Satellite ‘top-up tug’ a reality – almost

Intelsat is backing a revolutionary “satellite servicer”, a craft which is little more than an orbiting fuel tank to bring extra life to fading geostationary satellites. MacDonald, Dettwiler & Assoc (MDA) is prime contractor for the concept. MDA, a Canadian company, is best known for its ‘Canadarm’ robotic device used on the Space Shuttle.

MDA’s Space Infrastructure Services (SIS) satellite will use a Russian-manufactured satellite as the basic craft which will be launched in about four year’s time.  Intelsat is backing the project, and is likely to be the first client. Intelsat is supplying assorted services to MDA valued at more than $280m over the timeframe during which services will be delivered.

MDA’s Steve Oldham, president of the SIS division, says the initial design calls for a satellite carrying some 2,000 kgs of fuel (although the satellite’s fuel tanks will be capable of carrying more fuel than this) in order to have an overall weight of some 6,000 kgs, and the concept – in essence – calls for the satellite to (very) slowly fly to the problem craft, to robotically use its manoeuvrable arm to locate the satellite’s fuel cap and over a few weeks to then inject sufficient fuel to guarantee an extra five to seven years of typical extra life to the satellite.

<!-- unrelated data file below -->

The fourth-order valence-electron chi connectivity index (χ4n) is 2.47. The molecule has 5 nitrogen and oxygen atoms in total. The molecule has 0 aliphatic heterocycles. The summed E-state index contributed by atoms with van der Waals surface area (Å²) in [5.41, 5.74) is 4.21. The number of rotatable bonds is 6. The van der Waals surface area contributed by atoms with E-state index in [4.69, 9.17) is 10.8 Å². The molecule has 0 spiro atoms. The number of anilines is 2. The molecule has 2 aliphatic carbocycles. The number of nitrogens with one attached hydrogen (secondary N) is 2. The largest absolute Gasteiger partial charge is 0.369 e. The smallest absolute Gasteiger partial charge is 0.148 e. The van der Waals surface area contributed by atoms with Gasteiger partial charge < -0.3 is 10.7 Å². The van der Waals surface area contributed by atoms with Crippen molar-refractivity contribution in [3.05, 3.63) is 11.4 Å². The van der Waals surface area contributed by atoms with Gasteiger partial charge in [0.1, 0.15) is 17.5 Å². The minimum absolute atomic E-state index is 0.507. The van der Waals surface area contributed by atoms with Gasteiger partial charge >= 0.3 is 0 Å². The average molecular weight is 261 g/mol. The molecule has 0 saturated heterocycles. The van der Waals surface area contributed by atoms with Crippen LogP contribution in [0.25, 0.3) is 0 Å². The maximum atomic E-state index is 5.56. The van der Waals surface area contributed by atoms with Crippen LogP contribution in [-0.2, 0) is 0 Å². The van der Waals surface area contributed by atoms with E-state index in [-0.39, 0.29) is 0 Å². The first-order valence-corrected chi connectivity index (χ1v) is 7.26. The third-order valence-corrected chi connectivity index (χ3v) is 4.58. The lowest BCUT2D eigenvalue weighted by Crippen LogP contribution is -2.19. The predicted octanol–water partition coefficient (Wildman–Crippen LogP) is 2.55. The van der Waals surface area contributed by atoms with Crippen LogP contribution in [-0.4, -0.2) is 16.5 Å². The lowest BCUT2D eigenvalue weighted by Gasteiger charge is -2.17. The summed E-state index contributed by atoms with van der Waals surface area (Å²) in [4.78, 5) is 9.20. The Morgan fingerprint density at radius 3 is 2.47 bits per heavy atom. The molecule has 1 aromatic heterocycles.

The SIS servicer satellite could also be used to help unfurl jammed antenna, and other similar challenges including relocating a satellite to a new orbital position.

Oldham says that the first craft could help rescue many satellites from its initial flight. As rockets become more powerful then subsequent satellites could carry more fuel. The ‘SIS’ satellite itself would have a life of about seven years in orbit.

While this particular venture is a new one for MDA, in fact it has experience of more than 100 space-based robotic missions, including the famous rescue in 1993 of an Intelsat VI craft, when the Canadarm was used to retrieve the satellite from low Earth orbit following a failed Titan rocket launch.

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